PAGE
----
Johnny Depp pic to screen at festival

Michael Mann’s “Public Enemies,” starring Johnny Depp, will screen June 23 as the Centerpiece premiere at the Los Angeles Film Festival.

Film Independent made the announcement Tuesday as part of disclosing the lineup selection of more than 70 features, 70 shorts and 50 musicvideos for the June 18-28 event. Dates for the other screenings, along with panels, workshops and artists in residence, will be announced in coming weeks.

Universal opens “Public Enemies,” also starring Christian Bale and Marion Cotillard, on July 1.

Fest director Rebecca Yeldham told Daily Variety that the event should outdraw last year’s 85,000 attendees despite the recession.

“It would be inappropriate to have big flashy parties, but we’ll have plenty of substance and quality,” she said. “It’s a celebration of film, irrespective of origin.”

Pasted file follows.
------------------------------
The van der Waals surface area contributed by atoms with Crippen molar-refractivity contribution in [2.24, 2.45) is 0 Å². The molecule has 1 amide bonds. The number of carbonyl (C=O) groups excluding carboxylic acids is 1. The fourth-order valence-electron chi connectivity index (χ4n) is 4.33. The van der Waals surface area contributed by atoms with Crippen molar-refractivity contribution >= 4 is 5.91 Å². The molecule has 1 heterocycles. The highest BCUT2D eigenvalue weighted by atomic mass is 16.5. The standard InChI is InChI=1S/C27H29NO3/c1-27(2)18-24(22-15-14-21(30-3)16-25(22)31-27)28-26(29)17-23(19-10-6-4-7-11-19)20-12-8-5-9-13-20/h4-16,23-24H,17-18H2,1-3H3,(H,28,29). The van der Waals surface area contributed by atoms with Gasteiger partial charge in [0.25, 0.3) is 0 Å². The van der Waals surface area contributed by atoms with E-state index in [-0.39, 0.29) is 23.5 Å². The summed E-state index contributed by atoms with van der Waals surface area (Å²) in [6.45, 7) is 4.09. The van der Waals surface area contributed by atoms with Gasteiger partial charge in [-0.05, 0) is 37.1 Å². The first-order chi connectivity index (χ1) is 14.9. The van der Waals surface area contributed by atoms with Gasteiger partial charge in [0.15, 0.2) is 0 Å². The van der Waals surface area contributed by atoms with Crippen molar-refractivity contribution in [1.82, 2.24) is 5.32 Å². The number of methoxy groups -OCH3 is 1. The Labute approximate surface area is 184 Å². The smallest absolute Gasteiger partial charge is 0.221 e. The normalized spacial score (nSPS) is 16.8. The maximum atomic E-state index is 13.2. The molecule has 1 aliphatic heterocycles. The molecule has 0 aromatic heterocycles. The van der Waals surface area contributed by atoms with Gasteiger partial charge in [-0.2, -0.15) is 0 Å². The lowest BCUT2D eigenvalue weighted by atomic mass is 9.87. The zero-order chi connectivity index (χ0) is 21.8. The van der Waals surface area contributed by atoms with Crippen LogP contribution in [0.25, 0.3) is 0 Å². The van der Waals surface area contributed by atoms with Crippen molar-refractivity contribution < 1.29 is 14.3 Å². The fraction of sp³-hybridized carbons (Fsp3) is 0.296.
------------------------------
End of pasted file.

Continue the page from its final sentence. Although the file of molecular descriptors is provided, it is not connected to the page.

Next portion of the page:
The org said that four of seven pics in the narrative competition will be world premieres: Suzi Yoonessi’s “Dear Lemon Lima,” Jason Bushman’s “Hollywood, je t’aime,” Matt Bissonnette’s “Passenger Side” and Sam Fleischner and Ben Chace’s “Wa Do Dem (What They Do).” Alicia Scherson’s “Turistas” and Tariq Tapa’s “Zero Bridge” will make their U.S. preems at the fest. Bob Byington’s “Harmony and Me” was also selected for the competition.

Film Independent also named 11 titles for its Summer Showcase, which offers an advanced look at the summer’s “most talked about” indie film releases from the fest circuit: Claire Denis’ “35 Shots of Rum,” John Maringouin’s “Big River Man,” Sophie Barthes’ “Cold Souls,” Pete McCormack’s “Facing Ali,” Lynn Shelton’s “Humpday,” Armando Iannucci’s “In the Loop,” Davis Guggenheim’s “It Might Get Loud,” Laura Gabbert and Justin Schein’s “No Impact Man,” Nicholas Jasenovec’s “Paper Heart,” Hirokazu Kore-eda’s “Still Walking” and Ondi Timoner’s “We Live in Public.”

The fest will feature four world premieres in its documentary competition: Hilla Medalia’s “After the Storm,” Fredrik Gertten’s “Bananas!,” Brent Meeske’s “Branson” and Michael Palmieri and Donal Mosher’s “October Country.” Film Independent tapped veteran producer and exec Yeldham as its director earlier this year to succeed Richard Raddon.

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